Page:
1905 Laurin & Klement Voiturette A steering wheel
With a wooden rim combined with five metal spokes, the steering wheel of the 1905 Laurin & Klement Voiturette A was quite fashionable for the early 20th century. If you are wondering about that lever in the middle, it was used to access the acceleration function and make the most out of the mighty seven horsepower delivered by the water-cooled two-cylinder 1.0-liter engine. With the accelerator function incorporated into the steering wheel, it means the car had only two pedals: one for clutch and the other for brake.
1925 Skoda 110 steering wheel
Fast forward 20 years, the steering wheel of the Laurin & Klement 110 / Skoda 110 still had the lever in the center, even though the car came with a floor-mounted accelerator pedal. This engineering solution was adopted because back in the day it was tricky for drivers to keep their foot on the accelerator pedal while driving on bumpy roads. Why? Due to the rudimentary suspension systems, prompting Skoda to keep the steering wheel-mounted lever to control acceleration whenever tackling rough terrain. Flat out, the car managed to hit 50 mph (80 kph).
1932 Skoda 860 steering wheel
Billed as being a luxury car, the Skoda 860 had a more intricate configuration with a pair of levers located under the steering wheel to control the lights and the turn signals. However, this technical solution was short-lived as the engineers decided to move the controls onto the dashboard on future models. The majestic 860 was an impressive piece of machinery, featuring an eight-cylinder 3.8-liter engine producing 60 horsepower delivered to the rear wheels through a three-speed gearbox.
1940 Skoda Superb 4000 steering wheel
The sumptuous 5.7-meter Superb 4000 (a.k.a. Type 919) eschewed the two levers to adopt a cleaner look for its fancy steering wheel that had an upscale rim. The car had a large 3.9-liter V8 and will go down in history as being the first V8-powered Skoda production model ever. It’s a rare breed considering only a dozen were ever made and who knows how many of them have managed to survive.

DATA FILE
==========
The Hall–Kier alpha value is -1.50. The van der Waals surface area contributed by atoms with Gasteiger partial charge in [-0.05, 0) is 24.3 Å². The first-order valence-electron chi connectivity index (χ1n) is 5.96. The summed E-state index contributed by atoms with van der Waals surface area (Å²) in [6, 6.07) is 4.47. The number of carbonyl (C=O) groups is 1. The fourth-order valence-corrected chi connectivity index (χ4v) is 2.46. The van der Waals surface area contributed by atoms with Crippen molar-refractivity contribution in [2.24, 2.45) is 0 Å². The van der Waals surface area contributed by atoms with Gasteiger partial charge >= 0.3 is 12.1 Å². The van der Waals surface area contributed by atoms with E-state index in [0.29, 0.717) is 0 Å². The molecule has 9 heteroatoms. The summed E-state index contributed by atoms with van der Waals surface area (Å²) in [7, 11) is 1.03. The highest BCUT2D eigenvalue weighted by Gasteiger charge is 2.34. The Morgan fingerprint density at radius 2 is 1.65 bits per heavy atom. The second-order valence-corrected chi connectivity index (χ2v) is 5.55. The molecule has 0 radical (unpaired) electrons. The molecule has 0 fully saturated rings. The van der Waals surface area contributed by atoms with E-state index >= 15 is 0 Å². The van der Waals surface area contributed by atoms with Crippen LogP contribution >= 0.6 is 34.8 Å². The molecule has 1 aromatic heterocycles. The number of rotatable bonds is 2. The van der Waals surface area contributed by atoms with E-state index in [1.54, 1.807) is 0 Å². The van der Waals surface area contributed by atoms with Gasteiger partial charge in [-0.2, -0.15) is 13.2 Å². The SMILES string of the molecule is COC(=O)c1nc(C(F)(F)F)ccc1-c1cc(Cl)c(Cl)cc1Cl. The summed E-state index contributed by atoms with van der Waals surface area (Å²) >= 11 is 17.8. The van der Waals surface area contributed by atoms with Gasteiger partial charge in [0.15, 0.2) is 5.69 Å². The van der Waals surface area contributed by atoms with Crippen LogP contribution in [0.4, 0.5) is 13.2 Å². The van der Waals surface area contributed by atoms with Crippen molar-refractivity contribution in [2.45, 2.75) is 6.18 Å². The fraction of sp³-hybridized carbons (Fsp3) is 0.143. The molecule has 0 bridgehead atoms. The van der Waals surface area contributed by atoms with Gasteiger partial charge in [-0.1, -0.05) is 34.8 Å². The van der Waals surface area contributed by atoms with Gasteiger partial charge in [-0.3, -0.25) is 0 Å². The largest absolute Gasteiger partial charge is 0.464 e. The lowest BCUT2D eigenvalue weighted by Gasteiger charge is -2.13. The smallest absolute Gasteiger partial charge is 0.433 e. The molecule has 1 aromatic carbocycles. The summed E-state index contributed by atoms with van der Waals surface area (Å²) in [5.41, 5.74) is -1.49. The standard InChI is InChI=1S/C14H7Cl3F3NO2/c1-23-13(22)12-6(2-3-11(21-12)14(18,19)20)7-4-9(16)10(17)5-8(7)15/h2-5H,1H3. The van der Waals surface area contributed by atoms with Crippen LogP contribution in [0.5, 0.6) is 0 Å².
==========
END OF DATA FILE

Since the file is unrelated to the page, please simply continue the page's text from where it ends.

1952 Skoda 1201 Sedan steering wheel
Available in multiple body styles including a light delivery van and even a pickup truck, the Skoda 1201 came with a simple two-spoke steering wheel with a built-in horn in the center. It got rid of the dashboard-mounted button installed on the cars before it as the company wanted to make the horn more accessible to the driver as a response to an increase in traffic volumes.
1959 Skoda 450 steering wheel
The horn function was redesigned from the ground up for the Skoda 450, which adopted a semi-circle to make it easier for the driver. The Felicia’s predecessor in the 450 guise had a 2+2 layout with a folding roof configuration and was made in 1,010 examples, some of which were delivered in the United States. It employed a four-cylinder engine sending 50 horsepower (from a four-cylinder 1.1-liter engine) to the rear wheels in the flagship version fitted with a four-speed gearbox controllable by using a lever built into the steering column.
1966 Skoda 1000 MB steering wheel
Back in fashion, the levers were dusted off in the 1960s for the 1000 MB, which had the horn function built into one of the levers by pressing it towards the steering wheel. As for the car, it served as a direct successor for the original Octavia and got its name after the engine displacement (988cc rounded off to 1000) while the MB initials stood for the company’s headquarters in Mladá Boleslav.
1984 Skoda 120 L steering wheel
The composition of the steering wheel changed significantly with the Skoda 120 L as it was made out of polyurethane foam, a softer material providing a more upscale feel. Once again, the configuration of the levers was tweaked, with Skoda deciding to put the lights, blinkers, and the horn on the left side whereas the right lever provided access to the windscreen wipers and the washer.
1989 Skoda Favorit steering wheel
The last car to be fully engineered by Skoda before the VW takeover, the Favorit brought a mild evolution compared to the 120 L with a somewhat more elegant and modern design. Later in its life cycle, the Favorit was offered with an optional steering wheel wrapped around in leather. Initially a five-door hatch, the model spawned a more practical Forman wagon version as well as a two-door, two-seat pickup truck derivative.
1996 Skoda Felicia steering wheel
The airbag was first implemented in a steering wheel with the Felicia, which was Skoda’s last model to ride on an in-house developed platform. Derived from the Favorit, the Felicia took advantage of VW’s expertise and received a steering wheel-mounted airbag for added safety. In addition, it also saw the introduction of the first buttons, one on each side to honk the horn. It was ultimately replaced by the Fabia.
2017 Skoda Vision E concept steering wheel
With the Vision E, Skoda is previewing the company’s EV push set to include five pure electric cars by 2025. At the same time, it also provides a glimpse of the design approach with a sleeker exterior combined with a minimalist interior. In addition, the zero-emissions crossover is a taste of things to come in terms of autonomous driving, hence why the uncluttered two-spoke steering wheel carrying the Laurin & Klement logo can be raised to free up cabin room when the concept does all the driving.
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